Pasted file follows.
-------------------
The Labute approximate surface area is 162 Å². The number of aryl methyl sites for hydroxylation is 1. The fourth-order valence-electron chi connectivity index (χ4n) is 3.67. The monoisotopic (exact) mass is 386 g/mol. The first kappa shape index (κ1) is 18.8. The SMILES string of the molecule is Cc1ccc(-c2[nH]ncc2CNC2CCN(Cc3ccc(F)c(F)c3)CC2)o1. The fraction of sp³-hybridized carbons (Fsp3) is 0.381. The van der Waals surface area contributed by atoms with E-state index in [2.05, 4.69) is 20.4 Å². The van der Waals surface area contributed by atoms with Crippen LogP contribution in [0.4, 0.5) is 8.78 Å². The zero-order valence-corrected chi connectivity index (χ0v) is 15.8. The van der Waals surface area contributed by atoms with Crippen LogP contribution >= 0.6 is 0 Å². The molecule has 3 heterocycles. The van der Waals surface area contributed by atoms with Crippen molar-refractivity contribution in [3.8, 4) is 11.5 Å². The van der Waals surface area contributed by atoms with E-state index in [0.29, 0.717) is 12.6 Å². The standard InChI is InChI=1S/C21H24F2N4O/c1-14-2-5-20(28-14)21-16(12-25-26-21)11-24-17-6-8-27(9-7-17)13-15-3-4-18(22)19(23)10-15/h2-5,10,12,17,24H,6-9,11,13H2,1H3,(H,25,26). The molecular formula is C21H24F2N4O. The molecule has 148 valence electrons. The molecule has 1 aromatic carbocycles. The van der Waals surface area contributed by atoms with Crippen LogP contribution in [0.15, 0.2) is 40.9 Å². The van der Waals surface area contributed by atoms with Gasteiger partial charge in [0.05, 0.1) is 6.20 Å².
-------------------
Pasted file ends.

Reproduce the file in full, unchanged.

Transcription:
The Labute approximate surface area is 162 Å². The number of aryl methyl sites for hydroxylation is 1. The fourth-order valence-electron chi connectivity index (χ4n) is 3.67. The monoisotopic (exact) mass is 386 g/mol. The first kappa shape index (κ1) is 18.8. The SMILES string of the molecule is Cc1ccc(-c2[nH]ncc2CNC2CCN(Cc3ccc(F)c(F)c3)CC2)o1. The fraction of sp³-hybridized carbons (Fsp3) is 0.381. The van der Waals surface area contributed by atoms with E-state index in [2.05, 4.69) is 20.4 Å². The van der Waals surface area contributed by atoms with Crippen LogP contribution in [0.4, 0.5) is 8.78 Å². The zero-order valence-corrected chi connectivity index (χ0v) is 15.8. The van der Waals surface area contributed by atoms with Crippen LogP contribution >= 0.6 is 0 Å². The molecule has 3 heterocycles. The van der Waals surface area contributed by atoms with Crippen molar-refractivity contribution in [3.8, 4) is 11.5 Å². The van der Waals surface area contributed by atoms with E-state index in [0.29, 0.717) is 12.6 Å². The standard InChI is InChI=1S/C21H24F2N4O/c1-14-2-5-20(28-14)21-16(12-25-26-21)11-24-17-6-8-27(9-7-17)13-15-3-4-18(22)19(23)10-15/h2-5,10,12,17,24H,6-9,11,13H2,1H3,(H,25,26). The molecular formula is C21H24F2N4O. The molecule has 148 valence electrons. The molecule has 1 aromatic carbocycles. The van der Waals surface area contributed by atoms with Crippen LogP contribution in [0.15, 0.2) is 40.9 Å². The van der Waals surface area contributed by atoms with Gasteiger partial charge in [0.05, 0.1) is 6.20 Å².